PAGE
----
After getting my hands on the original “Rosemary’s Baby”, I was fascinated to see where Mr. Levin would take the characters after having left them untouched for almost 30 years. I was not disappointed.
This story takes up 34 years after the conclusion of the first novel. We find Rosemary waking up from a coma she had fallen into some 28 years earlier. Her last memories were of still living in the Bramford, and glancing at her son Andy who had recently celebrated his sixth birthday. From the other side of the walls, she could hear the coven chanting as usual then blackness.
She awakens in the year 1999, to learn that the coven had put her into a long-term care facility under the name of Rosemary Fountain (the last name of one of cults members). Realizing the coven had put her into a coma as they had her friend Hutch, she is outraged and fearful for what had become of her son Andy, whose father is Satan himself.
She soon learns that Andy, has become a respected man of influence who is loved and reknowned around the world. Thanks to her own celebrity status as Rip Van Rosemary, the woman who woke up from a 28 year coma, she uses a television interview to reach out to Andy and let him know she’s alive and well.
After a tearful reunion, she learns that the coven had told Andy she had died in an effort to raise him in their ways. But as Rosemary had hoped at the end of the first novel, his human half made him rebellious and he has been using his ‘influences’ to thwart his father’s plans and machinations. Or so Andy says.
The story continues with Rosemary being both relieved and skeptical of her son’s motives and actions, along with the God’s Children organization he has formed to make changes towards peace and tolerance throughout the world. Yet in spite of all the good she sees he has done, something still does not feel right. Especially in those moments when his horns peek out (literally) and his eyes turn from hazel to “Tiger”. Still she does her best to aid his more noble efforts, not realizing that they are both being manipulated to bring about the end of man on New Year’s Eve at the stroke of midnight, when almost everyone in the world will light special candles provided by the God’s Children network.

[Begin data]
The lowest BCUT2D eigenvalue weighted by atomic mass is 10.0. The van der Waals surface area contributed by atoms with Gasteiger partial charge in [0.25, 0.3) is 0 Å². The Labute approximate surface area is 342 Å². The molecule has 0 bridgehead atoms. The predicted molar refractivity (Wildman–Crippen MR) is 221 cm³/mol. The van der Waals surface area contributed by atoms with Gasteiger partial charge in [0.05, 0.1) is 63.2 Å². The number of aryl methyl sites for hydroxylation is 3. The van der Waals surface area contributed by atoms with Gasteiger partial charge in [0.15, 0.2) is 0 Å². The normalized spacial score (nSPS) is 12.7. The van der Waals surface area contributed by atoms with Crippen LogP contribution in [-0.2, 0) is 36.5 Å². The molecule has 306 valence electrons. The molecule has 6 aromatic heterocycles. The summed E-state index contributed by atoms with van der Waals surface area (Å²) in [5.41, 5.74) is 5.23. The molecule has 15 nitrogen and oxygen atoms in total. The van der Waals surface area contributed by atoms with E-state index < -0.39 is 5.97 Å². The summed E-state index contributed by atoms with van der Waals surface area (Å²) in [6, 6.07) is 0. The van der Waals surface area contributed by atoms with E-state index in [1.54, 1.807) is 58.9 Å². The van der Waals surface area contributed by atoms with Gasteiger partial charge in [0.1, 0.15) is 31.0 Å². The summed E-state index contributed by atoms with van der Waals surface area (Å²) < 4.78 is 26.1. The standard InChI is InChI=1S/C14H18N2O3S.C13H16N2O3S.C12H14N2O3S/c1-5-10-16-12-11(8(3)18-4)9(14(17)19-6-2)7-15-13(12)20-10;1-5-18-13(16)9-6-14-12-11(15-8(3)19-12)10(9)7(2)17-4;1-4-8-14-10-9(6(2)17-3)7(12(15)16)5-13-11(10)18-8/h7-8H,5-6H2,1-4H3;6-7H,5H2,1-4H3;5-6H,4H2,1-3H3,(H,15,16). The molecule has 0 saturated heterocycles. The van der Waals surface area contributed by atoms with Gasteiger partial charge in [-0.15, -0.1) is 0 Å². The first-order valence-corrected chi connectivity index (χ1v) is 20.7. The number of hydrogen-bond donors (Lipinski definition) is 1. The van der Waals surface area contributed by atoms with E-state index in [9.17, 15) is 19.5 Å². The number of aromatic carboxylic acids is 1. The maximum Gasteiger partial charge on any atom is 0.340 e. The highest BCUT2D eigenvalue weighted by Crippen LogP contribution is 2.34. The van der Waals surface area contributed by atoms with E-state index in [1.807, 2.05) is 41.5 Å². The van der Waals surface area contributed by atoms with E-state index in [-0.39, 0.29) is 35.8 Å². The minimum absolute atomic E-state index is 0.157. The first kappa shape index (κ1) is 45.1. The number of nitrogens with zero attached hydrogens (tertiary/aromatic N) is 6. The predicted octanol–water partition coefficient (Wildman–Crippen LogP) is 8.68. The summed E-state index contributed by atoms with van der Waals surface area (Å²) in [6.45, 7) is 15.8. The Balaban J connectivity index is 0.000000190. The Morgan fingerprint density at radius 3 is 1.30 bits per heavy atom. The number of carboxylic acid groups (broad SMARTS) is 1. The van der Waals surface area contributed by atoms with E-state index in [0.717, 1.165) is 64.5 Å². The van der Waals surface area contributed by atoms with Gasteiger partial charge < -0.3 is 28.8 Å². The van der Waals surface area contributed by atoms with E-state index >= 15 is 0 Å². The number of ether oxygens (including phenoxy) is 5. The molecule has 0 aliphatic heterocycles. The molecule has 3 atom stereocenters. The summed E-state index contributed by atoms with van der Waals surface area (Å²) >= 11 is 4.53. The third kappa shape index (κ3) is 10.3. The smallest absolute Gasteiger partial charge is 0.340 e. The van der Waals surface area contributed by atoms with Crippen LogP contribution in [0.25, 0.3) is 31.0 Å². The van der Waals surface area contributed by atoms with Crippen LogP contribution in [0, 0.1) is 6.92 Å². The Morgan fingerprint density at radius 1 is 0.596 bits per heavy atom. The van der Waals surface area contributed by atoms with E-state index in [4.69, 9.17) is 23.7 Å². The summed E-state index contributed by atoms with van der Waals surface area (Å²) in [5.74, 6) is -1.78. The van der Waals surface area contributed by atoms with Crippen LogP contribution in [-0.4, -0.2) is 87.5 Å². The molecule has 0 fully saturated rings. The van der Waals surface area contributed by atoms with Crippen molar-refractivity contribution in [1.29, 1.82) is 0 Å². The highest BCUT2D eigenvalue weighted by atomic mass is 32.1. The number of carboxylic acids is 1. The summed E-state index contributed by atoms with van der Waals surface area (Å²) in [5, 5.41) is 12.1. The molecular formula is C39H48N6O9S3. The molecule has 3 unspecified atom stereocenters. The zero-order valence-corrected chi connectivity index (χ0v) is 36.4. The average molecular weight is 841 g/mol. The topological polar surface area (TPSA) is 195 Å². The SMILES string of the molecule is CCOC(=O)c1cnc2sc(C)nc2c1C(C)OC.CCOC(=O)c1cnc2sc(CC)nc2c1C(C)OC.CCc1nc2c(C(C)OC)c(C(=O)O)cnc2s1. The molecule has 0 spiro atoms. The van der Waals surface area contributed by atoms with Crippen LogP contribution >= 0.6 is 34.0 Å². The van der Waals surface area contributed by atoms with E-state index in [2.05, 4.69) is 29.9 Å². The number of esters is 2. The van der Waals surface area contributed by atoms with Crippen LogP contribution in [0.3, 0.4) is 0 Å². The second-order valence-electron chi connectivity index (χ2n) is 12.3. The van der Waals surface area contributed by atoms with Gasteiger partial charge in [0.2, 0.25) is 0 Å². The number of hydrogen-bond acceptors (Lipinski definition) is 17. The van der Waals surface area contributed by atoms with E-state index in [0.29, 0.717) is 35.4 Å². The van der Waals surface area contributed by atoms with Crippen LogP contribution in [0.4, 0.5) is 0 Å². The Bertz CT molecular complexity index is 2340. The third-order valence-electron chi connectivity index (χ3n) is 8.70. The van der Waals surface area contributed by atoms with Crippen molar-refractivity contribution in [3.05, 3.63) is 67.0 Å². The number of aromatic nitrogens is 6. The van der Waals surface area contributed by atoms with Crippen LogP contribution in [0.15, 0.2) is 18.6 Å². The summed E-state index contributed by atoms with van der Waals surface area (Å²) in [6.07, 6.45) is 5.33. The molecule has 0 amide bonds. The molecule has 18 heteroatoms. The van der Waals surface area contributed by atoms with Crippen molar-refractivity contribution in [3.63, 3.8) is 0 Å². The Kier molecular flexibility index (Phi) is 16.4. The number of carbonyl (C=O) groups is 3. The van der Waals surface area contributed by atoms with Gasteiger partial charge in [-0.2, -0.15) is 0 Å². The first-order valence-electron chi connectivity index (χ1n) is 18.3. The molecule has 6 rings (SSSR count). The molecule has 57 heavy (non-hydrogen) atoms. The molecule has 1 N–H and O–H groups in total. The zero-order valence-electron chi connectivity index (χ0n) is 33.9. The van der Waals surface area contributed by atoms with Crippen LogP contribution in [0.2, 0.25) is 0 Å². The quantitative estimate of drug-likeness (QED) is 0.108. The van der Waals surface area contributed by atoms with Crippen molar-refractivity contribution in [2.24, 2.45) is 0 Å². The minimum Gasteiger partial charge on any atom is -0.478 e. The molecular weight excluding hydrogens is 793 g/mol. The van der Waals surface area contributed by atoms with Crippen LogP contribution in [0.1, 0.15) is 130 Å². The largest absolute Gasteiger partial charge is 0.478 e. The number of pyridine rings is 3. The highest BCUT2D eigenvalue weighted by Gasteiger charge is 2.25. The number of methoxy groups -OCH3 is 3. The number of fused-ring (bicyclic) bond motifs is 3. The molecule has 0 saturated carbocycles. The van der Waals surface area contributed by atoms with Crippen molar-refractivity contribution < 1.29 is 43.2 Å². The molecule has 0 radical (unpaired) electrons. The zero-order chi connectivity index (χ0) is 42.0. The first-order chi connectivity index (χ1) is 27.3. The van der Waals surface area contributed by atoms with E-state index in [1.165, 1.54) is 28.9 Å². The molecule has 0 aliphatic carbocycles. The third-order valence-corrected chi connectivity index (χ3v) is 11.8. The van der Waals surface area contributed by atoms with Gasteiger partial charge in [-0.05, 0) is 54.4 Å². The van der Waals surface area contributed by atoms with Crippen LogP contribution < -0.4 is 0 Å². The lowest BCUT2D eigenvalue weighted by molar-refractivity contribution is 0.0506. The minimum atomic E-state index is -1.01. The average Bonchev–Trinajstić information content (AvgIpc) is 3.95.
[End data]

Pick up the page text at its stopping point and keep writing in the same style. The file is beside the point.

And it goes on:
Many have criticized this book because of how the story ends…
****Warning Spoiler Alert–Do not read further unless you want to know what happens****
Satan reveals himself to have been in Rosemary and Andy’s midst all the time. He even crucifies his son for rebelling against his plans thanks to his mother’s influence. Yet at the moment of Satan’s apparent triumph, Andy manages to send his mother back in time to before his birth and arrange her life in such a way that she and Guy (her husband) do not wind up moving to the Bramford, thus escaping the coven’s trap.
The complaint with this angle is that Rosemary wakes up from this prolonged nightmare (i. e. “It was all a dream…”). Yet we are given clues that it wasn’t and that a part of Rosemary does realize what her son had actually done and that her fondest wish that his human half won out in the end.
Like the first book there is not a lot of gore or outright horror, as seen in other Son of Satan works such as the “Omen” series. Instead, Mr. Levin sticks to the spirit of his original work and plays a psychological game with the readers and Rosemary, leaving us wondering until the end if Andy can be trusted or not.
A brilliant effort by the man who also gave us “The Stepford Wives”.